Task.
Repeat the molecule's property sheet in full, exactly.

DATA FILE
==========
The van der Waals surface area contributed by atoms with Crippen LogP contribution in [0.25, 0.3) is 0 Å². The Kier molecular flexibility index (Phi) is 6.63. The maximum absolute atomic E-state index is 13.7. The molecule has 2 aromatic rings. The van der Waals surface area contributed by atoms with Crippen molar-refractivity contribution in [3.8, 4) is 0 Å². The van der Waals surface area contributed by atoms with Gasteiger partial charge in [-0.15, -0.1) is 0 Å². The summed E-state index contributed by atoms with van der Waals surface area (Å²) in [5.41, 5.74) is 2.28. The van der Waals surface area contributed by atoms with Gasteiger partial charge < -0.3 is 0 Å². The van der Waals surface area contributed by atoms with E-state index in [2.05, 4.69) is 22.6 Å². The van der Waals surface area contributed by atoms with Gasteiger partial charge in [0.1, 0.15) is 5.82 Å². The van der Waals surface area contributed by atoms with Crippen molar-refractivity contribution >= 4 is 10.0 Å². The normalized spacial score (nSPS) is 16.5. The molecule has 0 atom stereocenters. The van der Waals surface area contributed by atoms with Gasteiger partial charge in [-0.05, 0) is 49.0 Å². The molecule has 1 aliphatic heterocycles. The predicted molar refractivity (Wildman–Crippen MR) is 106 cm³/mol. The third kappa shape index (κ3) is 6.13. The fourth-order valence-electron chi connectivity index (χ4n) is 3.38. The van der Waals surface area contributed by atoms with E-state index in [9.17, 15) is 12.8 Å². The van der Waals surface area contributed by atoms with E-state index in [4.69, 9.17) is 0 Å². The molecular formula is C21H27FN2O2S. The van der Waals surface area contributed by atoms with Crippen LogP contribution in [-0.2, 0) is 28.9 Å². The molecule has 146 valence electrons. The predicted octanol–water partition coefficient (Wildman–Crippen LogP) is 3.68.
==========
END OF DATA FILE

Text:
The van der Waals surface area contributed by atoms with Crippen LogP contribution in [0.25, 0.3) is 0 Å². The Kier molecular flexibility index (Phi) is 6.63. The maximum absolute atomic E-state index is 13.7. The molecule has 2 aromatic rings. The van der Waals surface area contributed by atoms with Crippen molar-refractivity contribution in [3.8, 4) is 0 Å². The van der Waals surface area contributed by atoms with Gasteiger partial charge in [-0.15, -0.1) is 0 Å². The summed E-state index contributed by atoms with van der Waals surface area (Å²) in [5.41, 5.74) is 2.28. The van der Waals surface area contributed by atoms with Gasteiger partial charge < -0.3 is 0 Å². The van der Waals surface area contributed by atoms with E-state index in [2.05, 4.69) is 22.6 Å². The van der Waals surface area contributed by atoms with Gasteiger partial charge in [0.1, 0.15) is 5.82 Å². The van der Waals surface area contributed by atoms with Crippen molar-refractivity contribution >= 4 is 10.0 Å². The normalized spacial score (nSPS) is 16.5. The molecule has 0 atom stereocenters. The van der Waals surface area contributed by atoms with Gasteiger partial charge in [-0.05, 0) is 49.0 Å². The molecule has 1 aliphatic heterocycles. The predicted molar refractivity (Wildman–Crippen MR) is 106 cm³/mol. The third kappa shape index (κ3) is 6.13. The fourth-order valence-electron chi connectivity index (χ4n) is 3.38. The van der Waals surface area contributed by atoms with E-state index in [9.17, 15) is 12.8 Å². The van der Waals surface area contributed by atoms with E-state index in [4.69, 9.17) is 0 Å². The molecular formula is C21H27FN2O2S. The van der Waals surface area contributed by atoms with Crippen LogP contribution in [-0.2, 0) is 28.9 Å². The molecule has 146 valence electrons. The predicted octanol–water partition coefficient (Wildman–Crippen LogP) is 3.68.